The following contains proprietary/privileged information that M. Gomelsky requests not to be released to persons outside the Government, except for purposes of review and evaluation. PROJECT SUMMARY: Small molecule activators and inhibitors of signal transduction pathways are biologically useful, but are limited by their target specificities and spatiotemporal resolutio in vivo. A recently emerged optogenetic strategy can supplement chemical/pharmacological approaches. Ontogenetic involves introduction into cells and animals of genes encoding proteins whose activities can be photoactivated. Light is a unique stimulus in that it can control protein activities in vivo in a reversible manner and with spatiotemporal precision unattainable by chemicals. Photoreceptors of the bacteriophytochrome type absorb near-infrared light, which has superior tissue penetration properties, thus allowing protein photoactivation from unobtrusive external light sources. This is particularly important for studies on whole animals, such as mice. Recently, progress has been made in "transplanting" natural photoreceptor modules to control heterologous protein activities. Our long-term objective is to elucidate principles of engineering near-infrared light activated proteins using photosensory modules of bacteriophytochromes. This exploratory proposal will test the hypothesis that bacteriophytochrome photoreceptor domains can activate diverse homodimeric output activities. We will exploit our earlier studies of the BphG protein, a unique, near-infrared light activated diguanylyl cyclase. The nucleotidyl cyclases will be used as engineering targets. And an executioner (effectors) caspase rationally design bacteriophytochrome-based proteins, we will employ a multiprong approach involving circumventing our present inability to computational and structural analyses of proteins with genetic screening in E. coli. The proposed concept of engineering near-infrared light activated homodimeric proteins and the multidisciplinary approach to bacteriophytochrome engineering are innovative and feasible, as we already have constructed the first photoactivated homodimeric enzyme with a heterologous activity . Upon completion of this project, we anticipate to advance our understanding of the mechanism of light-induced signal propagation in bacteriophytochromes, and to uncover engineering principles for constructing homodimeric near-infrared light activated proteins. Because a large number of signaling proteins function as homodimers, light-induced protein homodimerization can be used to control a variety of cellular functions including apoptosis, differentiation, proliferation, transformation and adhesion. This research is significant because cAMP and cGMP control many cellular processes including growth, blood glucose levels, cardiac contractile function, and learning, memory and cancer cell survival. Photoactivated executioner caspase generated here will allow researchers to conduct targeted cell/tissue killing in whole animals using a mild and noninvasive procedure. These tools will likely find applications in cell biology, immunology and developmental biology, and potentially in cancer gene therapy.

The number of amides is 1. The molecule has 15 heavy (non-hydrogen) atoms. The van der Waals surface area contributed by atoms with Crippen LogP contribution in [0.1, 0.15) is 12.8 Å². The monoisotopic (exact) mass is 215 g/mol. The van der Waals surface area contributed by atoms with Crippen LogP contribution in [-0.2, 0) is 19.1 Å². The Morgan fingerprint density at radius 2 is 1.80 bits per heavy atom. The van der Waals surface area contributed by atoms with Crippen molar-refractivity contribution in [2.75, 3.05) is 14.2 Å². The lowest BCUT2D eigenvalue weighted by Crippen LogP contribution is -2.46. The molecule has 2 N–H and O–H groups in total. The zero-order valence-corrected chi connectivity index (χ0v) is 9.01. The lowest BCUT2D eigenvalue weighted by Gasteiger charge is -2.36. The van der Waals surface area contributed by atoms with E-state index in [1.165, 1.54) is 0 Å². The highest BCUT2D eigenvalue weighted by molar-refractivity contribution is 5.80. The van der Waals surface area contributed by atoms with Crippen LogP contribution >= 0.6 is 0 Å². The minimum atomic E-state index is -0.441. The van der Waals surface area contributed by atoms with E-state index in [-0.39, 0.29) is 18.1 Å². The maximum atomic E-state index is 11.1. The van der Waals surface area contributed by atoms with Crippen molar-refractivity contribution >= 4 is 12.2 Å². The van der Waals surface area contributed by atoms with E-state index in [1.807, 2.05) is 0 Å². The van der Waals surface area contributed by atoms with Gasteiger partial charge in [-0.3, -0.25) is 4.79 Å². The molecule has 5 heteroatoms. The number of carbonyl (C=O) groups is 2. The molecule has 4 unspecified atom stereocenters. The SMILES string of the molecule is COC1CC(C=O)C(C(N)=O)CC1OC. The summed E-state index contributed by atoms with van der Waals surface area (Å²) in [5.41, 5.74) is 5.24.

Public Health Relevance

The proposed research is relevant to public health because knowledge of functions and mechanisms of conserved signaling pathways is essential for our understanding of normal and disease states. Cyclic nucleotides, cAMP and cGMP, are universal second messengers that affect a variety of cellular functions. The ability to control second messengers in animal models with high spatial and temporal resolution has the potential to bring our understanding of tumorogenesis, cardiovascular function, development of diabetes, and neurological disorders to previously unattained levels. Caspases developed here will allow researchers to perform targeted cell killing in live animals using a mild and noninvasive treatment. Applications in cell biology, immunology and developmental biology, thus, the proposed research directly addresses the NIH's mission. And potentially in cancer gene therapy these tools will likely find.

National Institute of Health (NIH)
National Cancer Institute (NCI)
Exploratory/Developmental Grants (R21)
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Molecular and Integrative Signal Transduction Study Section (MIST)
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Knowlton, John R
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University of Wyoming
Schools of Earth Sciences/Natur
United States
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Ryu, Min-Hyung; Kang, In-Hye; Nelson, Mathew D et al. (2014) Engineering adenylate cyclases regulated by near-infrared window light. Proc Natl Acad Sci U S A 111:10167-72
Gomelsky, Mark; Galperin, Michael Y (2013) Bacterial second messengers, cGMP and c-di-GMP, in a quest for regulatory dominance. EMBO J 32:2421-3